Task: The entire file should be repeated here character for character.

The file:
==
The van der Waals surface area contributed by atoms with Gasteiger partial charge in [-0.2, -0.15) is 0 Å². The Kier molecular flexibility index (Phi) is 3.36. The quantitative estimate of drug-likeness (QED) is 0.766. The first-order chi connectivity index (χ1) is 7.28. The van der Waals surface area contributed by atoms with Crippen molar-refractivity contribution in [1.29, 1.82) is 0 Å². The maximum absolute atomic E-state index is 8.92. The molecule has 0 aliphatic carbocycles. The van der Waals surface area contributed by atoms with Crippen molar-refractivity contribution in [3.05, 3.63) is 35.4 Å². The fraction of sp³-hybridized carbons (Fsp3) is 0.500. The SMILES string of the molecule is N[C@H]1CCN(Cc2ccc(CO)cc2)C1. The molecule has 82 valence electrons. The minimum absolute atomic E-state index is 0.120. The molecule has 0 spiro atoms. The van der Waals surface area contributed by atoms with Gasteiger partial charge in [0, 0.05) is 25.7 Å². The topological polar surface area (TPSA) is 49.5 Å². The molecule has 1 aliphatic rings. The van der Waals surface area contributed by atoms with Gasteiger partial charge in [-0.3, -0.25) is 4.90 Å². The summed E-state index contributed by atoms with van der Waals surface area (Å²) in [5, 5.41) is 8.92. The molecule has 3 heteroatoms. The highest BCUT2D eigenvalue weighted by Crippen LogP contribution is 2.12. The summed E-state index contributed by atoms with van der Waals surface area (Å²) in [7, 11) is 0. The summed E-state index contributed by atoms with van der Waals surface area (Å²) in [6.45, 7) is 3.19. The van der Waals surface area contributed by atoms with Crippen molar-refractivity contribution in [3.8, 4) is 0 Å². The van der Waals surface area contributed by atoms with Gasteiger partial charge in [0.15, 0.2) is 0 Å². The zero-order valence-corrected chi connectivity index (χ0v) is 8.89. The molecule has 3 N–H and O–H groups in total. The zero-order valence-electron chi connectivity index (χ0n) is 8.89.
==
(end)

The van der Waals surface area contributed by atoms with Gasteiger partial charge in [-0.2, -0.15) is 0 Å². The Kier molecular flexibility index (Phi) is 3.36. The quantitative estimate of drug-likeness (QED) is 0.766. The first-order chi connectivity index (χ1) is 7.28. The van der Waals surface area contributed by atoms with Crippen molar-refractivity contribution in [1.29, 1.82) is 0 Å². The maximum absolute atomic E-state index is 8.92. The molecule has 0 aliphatic carbocycles. The van der Waals surface area contributed by atoms with Crippen molar-refractivity contribution in [3.05, 3.63) is 35.4 Å². The fraction of sp³-hybridized carbons (Fsp3) is 0.500. The SMILES string of the molecule is N[C@H]1CCN(Cc2ccc(CO)cc2)C1. The molecule has 82 valence electrons. The minimum absolute atomic E-state index is 0.120. The molecule has 0 spiro atoms. The van der Waals surface area contributed by atoms with Gasteiger partial charge in [0, 0.05) is 25.7 Å². The topological polar surface area (TPSA) is 49.5 Å². The molecule has 1 aliphatic rings. The van der Waals surface area contributed by atoms with Gasteiger partial charge in [-0.3, -0.25) is 4.90 Å². The summed E-state index contributed by atoms with van der Waals surface area (Å²) in [5, 5.41) is 8.92. The molecule has 3 heteroatoms. The highest BCUT2D eigenvalue weighted by Crippen LogP contribution is 2.12. The summed E-state index contributed by atoms with van der Waals surface area (Å²) in [7, 11) is 0. The summed E-state index contributed by atoms with van der Waals surface area (Å²) in [6.45, 7) is 3.19. The van der Waals surface area contributed by atoms with Crippen molar-refractivity contribution in [3.8, 4) is 0 Å². The van der Waals surface area contributed by atoms with Gasteiger partial charge in [0.15, 0.2) is 0 Å². The zero-order valence-corrected chi connectivity index (χ0v) is 8.89. The molecule has 3 N–H and O–H groups in total. The zero-order valence-electron chi connectivity index (χ0n) is 8.89.